Karl L. Larsen has been the embodiment of Columbia art. He’s been a facilitator of the “Before I Die” wall in Columbia and West Columbia, held several art exhibits of his work, written a book, and his most recent project, “Three seconds … and Counting,” is a new take on recycling in a new way. We talk more about that this week.
Q: For the people who don’t know you, tell us who you are.
A: I’m an artist and writer here in Columbia, my hometown. My work ranges from studio paintings, art instillations, murals, sculptures.
Q: Tell us about your latest project “Three seconds … and Counting.”
A: My latest project is a large 27-foot interactive sculpture in the shape of a single-use plastic bottle. It’s made out of nearly 12,000 used bottles.
Q: Why was the idea of the project important to you?
A: It’s a culmination of about a 10-year idea of trying to figure out how to convey the message about our consumption habits and waste practices. Through my experience with litter pickups and recycling myself and seeing that just doing those alone are viable solutions.
Q: Where did you get the bottles?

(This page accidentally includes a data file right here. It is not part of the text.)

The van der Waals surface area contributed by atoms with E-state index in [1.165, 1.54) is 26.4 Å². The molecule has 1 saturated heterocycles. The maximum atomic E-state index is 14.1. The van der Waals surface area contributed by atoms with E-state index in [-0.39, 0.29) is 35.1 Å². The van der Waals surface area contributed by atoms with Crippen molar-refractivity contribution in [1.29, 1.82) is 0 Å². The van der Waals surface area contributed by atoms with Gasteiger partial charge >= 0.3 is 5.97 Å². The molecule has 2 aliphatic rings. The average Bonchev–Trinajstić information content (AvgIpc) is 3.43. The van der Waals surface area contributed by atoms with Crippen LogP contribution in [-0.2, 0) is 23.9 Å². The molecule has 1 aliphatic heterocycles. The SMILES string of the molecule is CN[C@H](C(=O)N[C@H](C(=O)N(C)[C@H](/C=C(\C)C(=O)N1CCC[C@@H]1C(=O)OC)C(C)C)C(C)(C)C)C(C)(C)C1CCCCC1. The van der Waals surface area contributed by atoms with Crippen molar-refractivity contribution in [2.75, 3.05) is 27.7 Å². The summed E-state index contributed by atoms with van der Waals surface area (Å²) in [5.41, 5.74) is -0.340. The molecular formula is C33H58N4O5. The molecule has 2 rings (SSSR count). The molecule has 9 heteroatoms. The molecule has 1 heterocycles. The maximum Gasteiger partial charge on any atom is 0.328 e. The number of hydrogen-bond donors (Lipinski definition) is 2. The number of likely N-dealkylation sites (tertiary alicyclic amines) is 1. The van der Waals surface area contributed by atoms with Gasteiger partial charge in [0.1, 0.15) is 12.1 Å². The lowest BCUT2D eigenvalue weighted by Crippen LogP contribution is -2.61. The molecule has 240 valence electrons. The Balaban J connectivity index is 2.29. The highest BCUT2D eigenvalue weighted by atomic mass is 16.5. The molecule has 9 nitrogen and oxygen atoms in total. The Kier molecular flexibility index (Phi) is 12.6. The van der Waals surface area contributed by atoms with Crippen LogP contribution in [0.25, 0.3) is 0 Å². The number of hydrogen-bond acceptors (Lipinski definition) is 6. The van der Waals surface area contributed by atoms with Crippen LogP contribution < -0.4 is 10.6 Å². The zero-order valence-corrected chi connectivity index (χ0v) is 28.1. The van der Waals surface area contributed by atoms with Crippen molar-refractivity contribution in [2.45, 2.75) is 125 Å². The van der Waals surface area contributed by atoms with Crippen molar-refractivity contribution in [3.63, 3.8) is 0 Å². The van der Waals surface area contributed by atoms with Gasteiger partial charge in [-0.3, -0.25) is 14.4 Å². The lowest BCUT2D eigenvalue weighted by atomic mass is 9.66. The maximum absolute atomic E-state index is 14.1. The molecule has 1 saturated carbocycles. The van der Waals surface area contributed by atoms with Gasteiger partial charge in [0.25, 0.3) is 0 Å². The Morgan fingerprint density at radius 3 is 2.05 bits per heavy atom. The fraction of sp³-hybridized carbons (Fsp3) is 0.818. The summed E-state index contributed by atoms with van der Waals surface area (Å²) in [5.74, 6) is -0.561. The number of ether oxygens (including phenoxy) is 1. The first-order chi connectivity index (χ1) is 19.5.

A: This project was a collaborative effort with the city of West Columbia. They sourced about half the bottles. We also got some from the zoo, local businesses and schools and Lexington County.
Q: What projects do you have next?
A: Building a sustaining container home in Austin, Texas.
Q: Why is it important to do art in Columbia and what advice do you have for the public that wants to support?
A: Doing art in Columbia was a great way to create a name for myself and to expand different horizons. The city doesn’t seemed to be geared for art the way it should. There’s a lot of hurdles for artists. For the public, begin to go to shows. Artists want to meet people and talk to them. When you buy your first piece, you look at how you purchase work in your home differently. It creates culture and keeps artists in town.
Preach Jacobs, special to GoColumbia